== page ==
Hamas May Revise Jihad-Promoting 'Mickey Mouse' Program

By Julie Stahl | July 7, 2008 | 8:18 PM EDT


Jerusalem (CNSNews.com) - Although the Walt Disney Company has not made any public comment on the use of a Mickey Mouse look-alike to spread Hamas propaganda, Walt Disney's daughter is calling Hamas "pure evil" for "indoctrinating children like this."

Diane Disney Miller, 73, told the New York Daily News that the children's program on Hamas television is teaching children to be evil.

A Palestinian Authority (P.A.) minister said on Wednesday that Hamas - the Islamist terror group co-governing the Palestinian self-rule areas with Mahmoud Abbas' Fatah faction - has agreed to stop airing the program called "Tomorrow's Pioneers," but right now, it's still on the air.

The show features a human-sized, costumed Mickey Mouse double named "Farfur."

He and his co-host, a young girl, talk about global Islam ruling the world as well as the need to annihilate the Jews and be victorious over America. An Israeli watchdog group, Palestinian Media Watch, monitored and reported on the program.

In another April episode, captured by the Middle East Media Research Institute (MEMRI), the child host and Mickey Mouse-like character speak to an off-screen child caller named "Sanabel."

"How will you sacrifice your soul for the sake of Al-Aqsa?" the girl is asked, according to the MEMRI translation.

"I will shoot," the girl answers. "We want to fight."

"We are defending Al-Aqsa with our souls and our blood, aren't we, Sanabel?" the host asks the caller, who replies, "I will commit martyrdom."

P.A. Information Minister Mustafa Barghouti said Wednesday he had spoken to officials at Hamas television, and they had agreed to revise the program.

"They were very cooperative," Barghouti told Cybercast News Service by telephone. He did not elaborate on the changes being planned.

The program was a "primitive act done out of ignorance," Barghouti said, adding that Hamas television officials agreed they should not politicize programs for children.

Gabriel Weimann, a professor of communications at the University of Haifa, said the program is part of a "continuing trend" of terrorist organizations and groups who want to "target the next generation for recruitment."

Both Hamas and the Lebanese-based Hizballah are using television, radio and websites to target children, said Weimann, author of "Terror on the Internet" and former senior fellow at the United States Institute for Peace.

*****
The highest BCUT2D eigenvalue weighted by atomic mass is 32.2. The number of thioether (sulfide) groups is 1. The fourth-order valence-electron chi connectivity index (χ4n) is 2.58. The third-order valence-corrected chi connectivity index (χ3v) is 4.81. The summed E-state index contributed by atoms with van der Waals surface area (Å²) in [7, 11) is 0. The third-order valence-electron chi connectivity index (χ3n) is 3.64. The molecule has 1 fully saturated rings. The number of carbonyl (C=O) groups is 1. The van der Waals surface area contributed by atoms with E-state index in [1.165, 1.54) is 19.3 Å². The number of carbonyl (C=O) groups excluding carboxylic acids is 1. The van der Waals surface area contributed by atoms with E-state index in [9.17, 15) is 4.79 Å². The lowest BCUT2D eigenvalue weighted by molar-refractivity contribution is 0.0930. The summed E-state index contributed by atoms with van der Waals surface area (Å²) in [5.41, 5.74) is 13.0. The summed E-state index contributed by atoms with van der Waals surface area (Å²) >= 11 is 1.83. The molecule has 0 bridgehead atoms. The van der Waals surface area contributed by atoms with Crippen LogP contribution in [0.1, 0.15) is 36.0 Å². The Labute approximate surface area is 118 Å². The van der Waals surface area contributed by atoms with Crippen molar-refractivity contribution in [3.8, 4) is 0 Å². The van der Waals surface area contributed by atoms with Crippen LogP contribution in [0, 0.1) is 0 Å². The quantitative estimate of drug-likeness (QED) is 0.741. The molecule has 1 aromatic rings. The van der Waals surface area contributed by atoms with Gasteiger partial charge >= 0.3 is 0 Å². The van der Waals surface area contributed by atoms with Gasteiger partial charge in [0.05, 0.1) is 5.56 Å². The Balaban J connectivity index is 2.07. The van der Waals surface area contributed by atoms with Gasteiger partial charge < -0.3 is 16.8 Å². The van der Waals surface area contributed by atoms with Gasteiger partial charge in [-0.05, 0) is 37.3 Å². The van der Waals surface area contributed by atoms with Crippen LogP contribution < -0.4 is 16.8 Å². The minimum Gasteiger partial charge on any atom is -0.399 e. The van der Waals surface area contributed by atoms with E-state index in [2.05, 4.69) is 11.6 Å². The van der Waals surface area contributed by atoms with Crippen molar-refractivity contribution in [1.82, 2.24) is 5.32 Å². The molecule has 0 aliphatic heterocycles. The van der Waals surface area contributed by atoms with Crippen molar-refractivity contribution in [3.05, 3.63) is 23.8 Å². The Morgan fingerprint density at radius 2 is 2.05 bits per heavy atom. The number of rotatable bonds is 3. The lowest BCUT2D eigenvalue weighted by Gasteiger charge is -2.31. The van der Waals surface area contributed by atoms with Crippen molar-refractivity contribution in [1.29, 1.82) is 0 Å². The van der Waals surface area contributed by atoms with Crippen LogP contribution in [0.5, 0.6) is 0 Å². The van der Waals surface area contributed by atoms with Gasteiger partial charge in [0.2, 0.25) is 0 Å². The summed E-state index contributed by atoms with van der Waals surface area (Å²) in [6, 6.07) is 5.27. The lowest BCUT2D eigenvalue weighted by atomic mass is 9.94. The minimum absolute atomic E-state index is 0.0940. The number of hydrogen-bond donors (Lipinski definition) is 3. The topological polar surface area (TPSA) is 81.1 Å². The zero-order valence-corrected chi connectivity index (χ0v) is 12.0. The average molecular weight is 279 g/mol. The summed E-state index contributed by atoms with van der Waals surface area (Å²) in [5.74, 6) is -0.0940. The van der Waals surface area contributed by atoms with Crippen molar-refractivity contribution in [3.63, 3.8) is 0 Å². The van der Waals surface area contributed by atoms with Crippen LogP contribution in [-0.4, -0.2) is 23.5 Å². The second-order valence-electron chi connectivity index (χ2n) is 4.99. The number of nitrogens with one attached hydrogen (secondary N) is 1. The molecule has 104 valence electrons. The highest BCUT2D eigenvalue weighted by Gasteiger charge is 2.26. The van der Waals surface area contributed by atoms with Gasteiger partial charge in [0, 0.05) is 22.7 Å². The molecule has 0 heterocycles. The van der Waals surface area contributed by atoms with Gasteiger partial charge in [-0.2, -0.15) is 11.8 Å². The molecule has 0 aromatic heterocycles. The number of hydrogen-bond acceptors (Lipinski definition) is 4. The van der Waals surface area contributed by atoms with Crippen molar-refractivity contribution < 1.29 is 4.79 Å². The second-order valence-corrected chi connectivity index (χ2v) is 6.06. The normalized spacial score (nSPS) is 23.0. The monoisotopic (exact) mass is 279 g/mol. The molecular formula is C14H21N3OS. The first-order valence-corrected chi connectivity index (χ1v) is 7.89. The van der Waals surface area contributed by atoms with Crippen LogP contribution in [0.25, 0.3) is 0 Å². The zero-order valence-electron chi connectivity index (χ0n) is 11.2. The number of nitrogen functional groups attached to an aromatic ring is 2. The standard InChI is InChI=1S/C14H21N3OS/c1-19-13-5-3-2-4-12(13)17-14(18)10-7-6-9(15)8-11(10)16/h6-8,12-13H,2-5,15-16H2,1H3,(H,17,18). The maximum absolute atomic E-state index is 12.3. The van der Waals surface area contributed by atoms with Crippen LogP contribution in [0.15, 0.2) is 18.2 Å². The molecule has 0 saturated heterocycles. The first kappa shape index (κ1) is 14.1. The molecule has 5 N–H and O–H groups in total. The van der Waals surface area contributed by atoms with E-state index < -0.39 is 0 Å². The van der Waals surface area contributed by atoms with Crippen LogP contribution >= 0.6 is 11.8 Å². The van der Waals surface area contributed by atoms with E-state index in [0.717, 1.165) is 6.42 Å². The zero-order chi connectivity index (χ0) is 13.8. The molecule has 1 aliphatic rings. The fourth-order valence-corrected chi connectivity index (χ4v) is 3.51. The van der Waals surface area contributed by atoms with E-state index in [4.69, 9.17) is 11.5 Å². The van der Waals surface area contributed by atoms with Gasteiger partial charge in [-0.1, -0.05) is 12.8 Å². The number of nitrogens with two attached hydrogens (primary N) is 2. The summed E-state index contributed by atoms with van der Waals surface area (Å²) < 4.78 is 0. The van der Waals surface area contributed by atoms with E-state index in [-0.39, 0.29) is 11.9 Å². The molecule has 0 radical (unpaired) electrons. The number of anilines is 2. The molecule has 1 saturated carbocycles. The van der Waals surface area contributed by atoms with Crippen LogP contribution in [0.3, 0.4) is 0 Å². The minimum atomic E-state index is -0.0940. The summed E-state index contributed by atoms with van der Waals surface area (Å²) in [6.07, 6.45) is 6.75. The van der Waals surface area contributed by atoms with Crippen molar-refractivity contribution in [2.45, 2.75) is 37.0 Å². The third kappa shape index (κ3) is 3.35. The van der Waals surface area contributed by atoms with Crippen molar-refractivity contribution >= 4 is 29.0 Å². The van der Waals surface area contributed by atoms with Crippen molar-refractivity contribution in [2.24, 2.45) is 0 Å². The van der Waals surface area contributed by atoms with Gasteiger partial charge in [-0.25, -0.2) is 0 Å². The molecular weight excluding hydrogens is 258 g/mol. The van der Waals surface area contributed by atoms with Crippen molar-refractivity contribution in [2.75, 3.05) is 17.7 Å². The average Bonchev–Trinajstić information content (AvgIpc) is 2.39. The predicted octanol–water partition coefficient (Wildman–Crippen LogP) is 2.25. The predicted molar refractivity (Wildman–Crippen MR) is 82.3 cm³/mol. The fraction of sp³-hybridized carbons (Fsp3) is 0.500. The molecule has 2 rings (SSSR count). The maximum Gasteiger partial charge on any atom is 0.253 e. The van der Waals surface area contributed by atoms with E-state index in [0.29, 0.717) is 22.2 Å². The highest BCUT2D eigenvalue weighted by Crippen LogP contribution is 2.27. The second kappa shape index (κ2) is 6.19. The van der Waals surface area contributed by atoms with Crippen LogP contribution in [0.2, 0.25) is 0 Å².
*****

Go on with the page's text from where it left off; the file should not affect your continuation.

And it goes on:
It is part of a growing trend of what he calls "narrow-casting," in which groups tailor their message to sub-populations such as women, children and "infidels."

"It's scary," Weimann said, adding that "Tomorrow's Pioneers" is not as bad as many other shows. He pointed to the irony of the use of a Mickey Mouse character by radicals who don't favor American culture.

Weimann said even if Hamas removes the program from the airwaves, it will continue to circulate on the Internet. There are plenty of other programs and Internet sites that incite children to become terrorists, he added.

PA television too

Avinoam Damari, head of the department of children's programming at Israel Educational Television (IETV), said programs like the one featuring Farfur sadden him because they manipulate children and could impact the possibility of a future Israeli-Palestinian peace.

Barghouti said the P.A. produces many children's programs that promote the idea of peace between Israel and the Palestinians, although both Weimann, who monitors Palestinian media daily, and Damari said they had never seen such programming.

Ironically, in earlier years the P.A.'s own television station, funded by the U.S. government, came under fire for children's programming inciting terrorism and involving a Mickey Mouse character, among others.

Damari noted that Israeli and Western children's programs don't spread messages of hate for Iran or Syria, for example. Children need to learn about morality, how to behave towards their friends and to shun violence, he said.

Damari said IETV programming for children never touches on politics. And when there is a religious theme, it is not intended to encourage a change in behavior - such as Farfur telling Palestinian children to pray five times a day.

"It's a pity they are doing this," he said.

IETV produced a series for children in Hebrew and Arabic in conjunction with Children's Television Workshop, the makers of Sesame Street. The U.S. contributed $5 million and Israel $2 million to fund the project.

The 65-episode series of 35-minute programs revolves around a street where Arabs and Jews lived together. IETV is still airing the shows, but the P.A. has refused to broadcast them, saying Palestinian children would see them on Israeli television anyway.

The Disney Company did not return numerous phone calls to their headquarters in California over the past two days.

A source told Cybercast News Service the company wanted to discourage media coverage of the story so as not to focus attention on Hamas.

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